§ Mr. Hinchliffe
To ask the Secretary of State for the Home Department what steps he is taking to respond to the report of the United Nations Committee on Implementation of the Convention on the Rights of the Child regarding his policy on secure training centres; and if he will make a statement.
§ Mr. Maclean
The proceedings of the committee ended with its concluding observations. But I take this opportunity to record that we reject the committee's observations about secure training orders. Its observations contain serious misunderstandings, despite the extensive written material provided to the committee before its oral hearings, and despite the specific information given by United Kingdom representatives at the end of nine hours of hearings during the brief opportunity to respond to the committee's oral questions on this matter.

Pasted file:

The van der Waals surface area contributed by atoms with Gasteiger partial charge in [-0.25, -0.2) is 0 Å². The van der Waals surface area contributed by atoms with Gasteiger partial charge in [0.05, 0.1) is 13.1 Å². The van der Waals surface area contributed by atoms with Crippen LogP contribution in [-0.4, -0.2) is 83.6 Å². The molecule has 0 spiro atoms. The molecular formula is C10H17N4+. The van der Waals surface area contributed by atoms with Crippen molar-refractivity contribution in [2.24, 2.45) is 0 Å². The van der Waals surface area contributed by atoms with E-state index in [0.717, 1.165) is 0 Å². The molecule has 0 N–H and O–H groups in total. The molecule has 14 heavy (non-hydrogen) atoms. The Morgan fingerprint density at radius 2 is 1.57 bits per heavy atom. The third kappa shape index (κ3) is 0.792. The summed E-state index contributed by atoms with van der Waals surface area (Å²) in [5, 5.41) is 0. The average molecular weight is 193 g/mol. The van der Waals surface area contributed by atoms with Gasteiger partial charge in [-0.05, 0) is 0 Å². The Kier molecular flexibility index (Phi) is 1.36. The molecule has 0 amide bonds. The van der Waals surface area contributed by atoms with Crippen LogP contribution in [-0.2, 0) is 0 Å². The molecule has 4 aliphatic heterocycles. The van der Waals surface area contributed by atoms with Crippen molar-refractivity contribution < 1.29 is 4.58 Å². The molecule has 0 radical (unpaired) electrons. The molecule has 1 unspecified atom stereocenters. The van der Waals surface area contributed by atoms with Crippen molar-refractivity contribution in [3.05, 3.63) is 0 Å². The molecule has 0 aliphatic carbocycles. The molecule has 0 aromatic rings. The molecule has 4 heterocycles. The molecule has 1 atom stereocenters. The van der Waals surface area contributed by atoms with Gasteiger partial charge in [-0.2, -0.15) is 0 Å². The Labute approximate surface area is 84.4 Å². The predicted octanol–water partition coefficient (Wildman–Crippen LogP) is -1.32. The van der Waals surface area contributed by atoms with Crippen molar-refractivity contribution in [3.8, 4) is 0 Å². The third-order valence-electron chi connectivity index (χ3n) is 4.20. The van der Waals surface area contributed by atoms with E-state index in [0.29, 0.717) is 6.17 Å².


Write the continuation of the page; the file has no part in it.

The committee appears to believe that the existence of the secure training centres could he inconsistent with the provisions of the convention requiring that detention or imprisonment of a child shall be used as a measure of last resort. As was explained to the committee, that is not so. By section 1 of the Criminal Justice Act 1991, custodial sentences, whether for adults or children, are available to the courts only in limited circumstances and in effect as a last resort. Secure training orders, when brought into force, will be subject to that provision. Such orders will be available only for persistent offenders, and will be served in purpose-built establishments providing a high standard of training and care reflecting the needs of the young offender concerned, and the need to minimise the risk of further offending.